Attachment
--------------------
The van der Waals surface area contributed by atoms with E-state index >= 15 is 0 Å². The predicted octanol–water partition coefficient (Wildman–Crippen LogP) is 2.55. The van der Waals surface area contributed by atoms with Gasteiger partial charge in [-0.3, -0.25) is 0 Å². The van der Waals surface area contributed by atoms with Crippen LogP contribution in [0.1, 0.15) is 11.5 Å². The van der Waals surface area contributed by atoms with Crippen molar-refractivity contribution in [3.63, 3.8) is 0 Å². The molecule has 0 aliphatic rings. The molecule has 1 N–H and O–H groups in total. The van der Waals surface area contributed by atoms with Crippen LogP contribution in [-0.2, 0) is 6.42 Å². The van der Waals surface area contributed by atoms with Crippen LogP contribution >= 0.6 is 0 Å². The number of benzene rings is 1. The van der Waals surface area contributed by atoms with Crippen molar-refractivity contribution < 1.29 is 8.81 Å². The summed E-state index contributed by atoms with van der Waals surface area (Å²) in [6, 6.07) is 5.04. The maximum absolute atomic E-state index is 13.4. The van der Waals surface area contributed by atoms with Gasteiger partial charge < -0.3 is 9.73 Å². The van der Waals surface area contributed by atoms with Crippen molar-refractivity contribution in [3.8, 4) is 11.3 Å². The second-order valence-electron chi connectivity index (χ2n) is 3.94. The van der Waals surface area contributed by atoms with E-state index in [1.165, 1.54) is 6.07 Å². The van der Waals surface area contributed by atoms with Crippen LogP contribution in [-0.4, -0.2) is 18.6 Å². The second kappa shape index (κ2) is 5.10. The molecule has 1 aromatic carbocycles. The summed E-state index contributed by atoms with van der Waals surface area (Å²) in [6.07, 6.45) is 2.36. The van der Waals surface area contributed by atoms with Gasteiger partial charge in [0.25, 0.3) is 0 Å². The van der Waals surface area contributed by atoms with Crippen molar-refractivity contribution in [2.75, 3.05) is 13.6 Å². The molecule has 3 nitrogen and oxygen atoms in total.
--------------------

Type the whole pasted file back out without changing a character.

The van der Waals surface area contributed by atoms with E-state index >= 15 is 0 Å². The predicted octanol–water partition coefficient (Wildman–Crippen LogP) is 2.55. The van der Waals surface area contributed by atoms with Gasteiger partial charge in [-0.3, -0.25) is 0 Å². The van der Waals surface area contributed by atoms with Crippen LogP contribution in [0.1, 0.15) is 11.5 Å². The van der Waals surface area contributed by atoms with Crippen molar-refractivity contribution in [3.63, 3.8) is 0 Å². The molecule has 0 aliphatic rings. The molecule has 1 N–H and O–H groups in total. The van der Waals surface area contributed by atoms with Crippen LogP contribution in [-0.2, 0) is 6.42 Å². The van der Waals surface area contributed by atoms with Crippen LogP contribution >= 0.6 is 0 Å². The number of benzene rings is 1. The van der Waals surface area contributed by atoms with Crippen molar-refractivity contribution < 1.29 is 8.81 Å². The summed E-state index contributed by atoms with van der Waals surface area (Å²) in [6, 6.07) is 5.04. The maximum absolute atomic E-state index is 13.4. The van der Waals surface area contributed by atoms with Gasteiger partial charge < -0.3 is 9.73 Å². The van der Waals surface area contributed by atoms with Crippen molar-refractivity contribution in [3.8, 4) is 11.3 Å². The second-order valence-electron chi connectivity index (χ2n) is 3.94. The van der Waals surface area contributed by atoms with E-state index in [1.165, 1.54) is 6.07 Å². The van der Waals surface area contributed by atoms with Crippen LogP contribution in [-0.4, -0.2) is 18.6 Å². The second kappa shape index (κ2) is 5.10. The molecule has 1 aromatic carbocycles. The summed E-state index contributed by atoms with van der Waals surface area (Å²) in [6.07, 6.45) is 2.36. The van der Waals surface area contributed by atoms with Gasteiger partial charge in [0.25, 0.3) is 0 Å². The van der Waals surface area contributed by atoms with Crippen molar-refractivity contribution in [2.75, 3.05) is 13.6 Å². The molecule has 3 nitrogen and oxygen atoms in total.